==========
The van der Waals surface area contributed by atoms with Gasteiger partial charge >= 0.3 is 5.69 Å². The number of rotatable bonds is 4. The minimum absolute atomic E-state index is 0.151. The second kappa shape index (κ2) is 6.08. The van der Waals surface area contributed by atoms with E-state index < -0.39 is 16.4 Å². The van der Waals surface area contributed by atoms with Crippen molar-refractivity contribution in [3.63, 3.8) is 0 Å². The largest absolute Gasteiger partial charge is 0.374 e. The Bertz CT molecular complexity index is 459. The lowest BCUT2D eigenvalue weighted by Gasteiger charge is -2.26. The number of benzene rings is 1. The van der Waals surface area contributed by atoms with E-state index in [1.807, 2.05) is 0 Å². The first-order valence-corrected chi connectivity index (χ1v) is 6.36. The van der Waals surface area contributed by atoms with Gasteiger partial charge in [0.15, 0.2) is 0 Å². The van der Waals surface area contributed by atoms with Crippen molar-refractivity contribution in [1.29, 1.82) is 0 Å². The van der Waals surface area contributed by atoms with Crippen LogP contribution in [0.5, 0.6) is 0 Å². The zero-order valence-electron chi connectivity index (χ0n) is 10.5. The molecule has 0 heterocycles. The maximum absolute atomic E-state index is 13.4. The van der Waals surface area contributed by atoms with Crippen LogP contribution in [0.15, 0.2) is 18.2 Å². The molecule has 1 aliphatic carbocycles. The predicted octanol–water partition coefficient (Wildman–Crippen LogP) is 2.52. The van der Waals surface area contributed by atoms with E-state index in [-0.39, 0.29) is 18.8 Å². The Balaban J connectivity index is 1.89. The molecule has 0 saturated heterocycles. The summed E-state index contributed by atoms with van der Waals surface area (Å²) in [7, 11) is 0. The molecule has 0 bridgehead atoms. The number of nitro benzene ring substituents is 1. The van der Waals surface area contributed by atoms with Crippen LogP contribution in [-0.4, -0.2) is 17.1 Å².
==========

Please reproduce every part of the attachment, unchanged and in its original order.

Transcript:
The van der Waals surface area contributed by atoms with Gasteiger partial charge >= 0.3 is 5.69 Å². The number of rotatable bonds is 4. The minimum absolute atomic E-state index is 0.151. The second kappa shape index (κ2) is 6.08. The van der Waals surface area contributed by atoms with E-state index < -0.39 is 16.4 Å². The van der Waals surface area contributed by atoms with Crippen molar-refractivity contribution in [3.63, 3.8) is 0 Å². The largest absolute Gasteiger partial charge is 0.374 e. The Bertz CT molecular complexity index is 459. The lowest BCUT2D eigenvalue weighted by Gasteiger charge is -2.26. The number of benzene rings is 1. The van der Waals surface area contributed by atoms with E-state index in [1.807, 2.05) is 0 Å². The first-order valence-corrected chi connectivity index (χ1v) is 6.36. The van der Waals surface area contributed by atoms with Gasteiger partial charge in [0.15, 0.2) is 0 Å². The van der Waals surface area contributed by atoms with Crippen molar-refractivity contribution in [1.29, 1.82) is 0 Å². The van der Waals surface area contributed by atoms with Crippen LogP contribution in [0.5, 0.6) is 0 Å². The zero-order valence-electron chi connectivity index (χ0n) is 10.5. The molecule has 0 heterocycles. The maximum absolute atomic E-state index is 13.4. The van der Waals surface area contributed by atoms with Crippen LogP contribution in [0.15, 0.2) is 18.2 Å². The molecule has 1 aliphatic carbocycles. The predicted octanol–water partition coefficient (Wildman–Crippen LogP) is 2.52. The van der Waals surface area contributed by atoms with E-state index in [-0.39, 0.29) is 18.8 Å². The Balaban J connectivity index is 1.89. The molecule has 0 saturated heterocycles. The summed E-state index contributed by atoms with van der Waals surface area (Å²) in [7, 11) is 0. The molecule has 0 bridgehead atoms. The number of nitro benzene ring substituents is 1. The van der Waals surface area contributed by atoms with Crippen LogP contribution in [-0.4, -0.2) is 17.1 Å².